From the Classroom
By Raymond Hill
Professor Emeritus, Santa Rosa Junior College
Citizen’s Arrests: Accepting a private person’s arrest for a misdemeanor committed outside an officer’s presence
Background and Case Citations
Previously published case and article references on www.legalupdates.com:
Serving Misdemeanor Arrest Warrants After 10 p.m. Inside a Residence – Three Perspectives (8/13/23) LU Ref. #CAB00218 (Ray Hill)
Disturbing the Peace and Refusal to Identify (11/27/22) LU Ref. #CAC00088 (Bob Phillips) – Vanegas v. City of Pasadena (9th Cir. Aug. 31, 2022) 46 F.4th 1159
Stale or Cold Misdemeanor Rule – An Update (4/28/22) LU Ref. #CAB00146 (Ray Hill)
A citizen observes a misdemeanor vandalism and calls in the crime. The responding officer detains the suspect, there is a positive ID and the officer explains private person arrest (citizen’s arrest) procedures. However, the citizen is hesitant to make an arrest. Can the officer initiate an arrest?
The statute rule is that an officer cannot make an arrest for a misdemeanor that is committed outside his or her presence [836(a) (1) P.C.; P.O.S.T. Basic Police Academy Training Standard – Learning Domain #15 Workbook Version 4.16 (4/22) – Conditions for Making a Warrantless Misdemeanor Arrest.] There are exceptions for minors (625W&I), DUI after a traffic accident (40300.5 V.C.), domestic violence assault or battery (836(d) P.C.), assault or battery on school grounds (243.5 P.C.) and others.
However, appellate courts interpreting the Fourth Amendment have made it abundantly clear that there is only one legal requirement for a peace officer to make an arrest: the existence of probable cause. Probable cause is defined as a “fair probability” or “substantial chance” of criminal activity by the arrestee based on the “totality of the circumstances” known to an officer at the time of arrest” (Vanegas v. City of Pasadena (2022) 9th Circ. 46 F. 4th 1159.)
“Incorporating state arrest rules into the Constitution would make Fourth Amendment protections complex and variable from place to place and time to time. In a long line of cases, we have said that when an officer has probable cause to believe a person committed even a minor crime, the balancing of private and public interests is not in doubt,” according to Virginia v. Moore (2008) 553 U.S. 164, 171.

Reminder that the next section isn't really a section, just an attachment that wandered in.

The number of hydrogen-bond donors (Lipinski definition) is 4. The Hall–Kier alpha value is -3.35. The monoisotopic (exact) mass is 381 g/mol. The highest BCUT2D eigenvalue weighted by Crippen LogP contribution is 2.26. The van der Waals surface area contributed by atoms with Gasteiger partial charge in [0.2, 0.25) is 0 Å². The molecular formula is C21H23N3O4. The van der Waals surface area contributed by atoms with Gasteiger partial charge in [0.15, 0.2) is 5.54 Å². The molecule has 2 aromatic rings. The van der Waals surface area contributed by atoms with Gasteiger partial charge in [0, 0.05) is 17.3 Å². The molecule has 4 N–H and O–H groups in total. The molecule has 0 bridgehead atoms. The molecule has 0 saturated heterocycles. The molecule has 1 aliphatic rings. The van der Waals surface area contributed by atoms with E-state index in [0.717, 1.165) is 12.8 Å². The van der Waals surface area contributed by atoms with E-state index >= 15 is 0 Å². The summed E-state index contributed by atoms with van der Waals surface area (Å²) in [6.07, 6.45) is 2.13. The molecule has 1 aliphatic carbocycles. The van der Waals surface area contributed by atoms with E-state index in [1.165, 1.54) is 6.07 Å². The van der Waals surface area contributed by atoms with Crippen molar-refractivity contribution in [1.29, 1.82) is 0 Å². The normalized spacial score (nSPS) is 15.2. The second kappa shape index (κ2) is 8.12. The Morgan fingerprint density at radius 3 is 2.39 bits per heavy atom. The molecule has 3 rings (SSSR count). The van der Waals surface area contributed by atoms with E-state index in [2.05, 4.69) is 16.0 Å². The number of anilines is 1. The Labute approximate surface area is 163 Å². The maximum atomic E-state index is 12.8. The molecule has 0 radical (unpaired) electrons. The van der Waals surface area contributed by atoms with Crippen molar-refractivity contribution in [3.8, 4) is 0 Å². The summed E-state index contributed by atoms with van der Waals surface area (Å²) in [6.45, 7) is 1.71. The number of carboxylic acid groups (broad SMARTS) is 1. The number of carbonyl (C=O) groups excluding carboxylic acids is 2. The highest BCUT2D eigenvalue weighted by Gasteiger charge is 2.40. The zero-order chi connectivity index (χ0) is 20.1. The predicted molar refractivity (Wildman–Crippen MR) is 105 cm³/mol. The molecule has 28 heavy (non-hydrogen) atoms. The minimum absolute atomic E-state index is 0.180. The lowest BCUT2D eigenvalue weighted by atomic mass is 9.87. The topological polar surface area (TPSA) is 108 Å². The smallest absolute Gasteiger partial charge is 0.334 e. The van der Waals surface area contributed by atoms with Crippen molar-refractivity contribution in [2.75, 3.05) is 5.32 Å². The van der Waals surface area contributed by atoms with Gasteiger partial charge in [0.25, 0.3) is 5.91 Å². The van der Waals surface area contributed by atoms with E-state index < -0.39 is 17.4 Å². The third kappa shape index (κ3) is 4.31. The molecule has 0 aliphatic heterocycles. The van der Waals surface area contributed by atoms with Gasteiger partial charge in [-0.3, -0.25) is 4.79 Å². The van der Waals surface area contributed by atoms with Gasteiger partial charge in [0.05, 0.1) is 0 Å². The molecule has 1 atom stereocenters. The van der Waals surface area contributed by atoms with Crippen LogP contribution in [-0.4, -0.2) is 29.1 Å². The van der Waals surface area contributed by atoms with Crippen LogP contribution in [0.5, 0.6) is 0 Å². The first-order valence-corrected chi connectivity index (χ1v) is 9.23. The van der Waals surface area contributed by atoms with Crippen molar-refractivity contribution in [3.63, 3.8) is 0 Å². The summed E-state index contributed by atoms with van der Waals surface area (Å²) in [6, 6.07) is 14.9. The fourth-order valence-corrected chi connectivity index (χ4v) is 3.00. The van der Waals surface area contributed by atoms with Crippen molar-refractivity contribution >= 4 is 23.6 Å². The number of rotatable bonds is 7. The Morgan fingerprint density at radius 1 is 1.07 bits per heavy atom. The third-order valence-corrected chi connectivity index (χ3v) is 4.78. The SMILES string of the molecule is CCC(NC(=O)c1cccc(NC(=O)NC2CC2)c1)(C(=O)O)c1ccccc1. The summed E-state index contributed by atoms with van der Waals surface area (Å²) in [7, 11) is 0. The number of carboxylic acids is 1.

“The Fourth Amendment supports arrests for misdemeanors when there is objective and reasonable probable cause to justify the arrest, regardless of the ‘in the presence requirement’ outlined in the California Penal Code,” states Peo. v. Burton (2013) 219 Cal. App. 4th Supp. 9.
“So long as the officer has probable cause to believe that an individual has committed a criminal offense, a custodial arrest, even one effected in violation of state arrest procedure, does not violate the Fourth Amendment” (Peo. v. McKay (2002) 27 Cal 4th 601).
In Bob Phillip’s analysis of the Vanegas case, he writes: “In what the court refers to as a mere ‘wrinkle’ in the legal analysis of this case, it was noted that whether Vanegas was arrested for P.C. §§ 415(2) or 148(a)(1), doing so violated California’s statutory requirement that an officer can arrest for a misdemeanor only if that misdemeanor occurred in the officer’s presence. (See Pen. Code § 836(a)(1). In this case, by the time Officer Klotz got involved, the defendant’s crime had already occurred. It did not occur in Officer Klotz’s presence. However, the Fourth Amendment has no such limitation. The “in the presence” rule is a California statutory requirement only, and not one that “is...grounded in the Fourth Amendment” (Welsh v. Wisconsin (1984) 466 U.S. 740, 756; Barry v. Fowler (9th Cir. 199) 902 F.2nd 770, 772). In other words, while arresting for a misdemeanor that did not occur in the officer’s presence may violate P.C. § 836(a)(1), it does not also violate the Fourth Amendment. Rather, the crucial inquiry is whether Officer Klotz had probable cause to make the arrest. Here, we hold that he did. here being no constitutional violation, no sanctions, including potential civil liability, may be imposed.”
See also Bob Phillips “The Fourth Amendment and Search and Seizure – An Update,” 23rd Edition, 3/24/23 – Standard of Proof/Probable Cause, pages 429-439.
So, let’s go back to the question. A citizen relaying firsthand knowledge of criminal activity and reporting out of a sense of civic duty is considered reliable. The suspect is identified. There is most certainly “a fair probability” or “substantial chance” a vandalism occurred. Per case law, a probable cause arrest could be made and a search incident to arrest performed for an instrumentality related to the vandalism (if the nature of the instrumentality used didn’t already warrant a pat down for a dangerous weapon upon detention). Routinely in misdemeanor cases, the arrested subject is released on a misdemeanor citation to appear unless a reason for non-release applies (853.6 P.C.)
We are dealing with a “sacred cow” of statute law specified in 836(a) (1) P.C. But the constitutional interpretation of the Fourth Amendment is clear. It is also arguable that the civil liability protections contained within 847(b) P.C. may apply to any probable cause arrest, especially one made in the “good faith” reliance of a reliable citizen.
This topic warrants further discussion and review so consistency in application is present agency wide.
Thank you to Sgt. Tyler Wardle, Cotati Police Department, for bringing up this issue.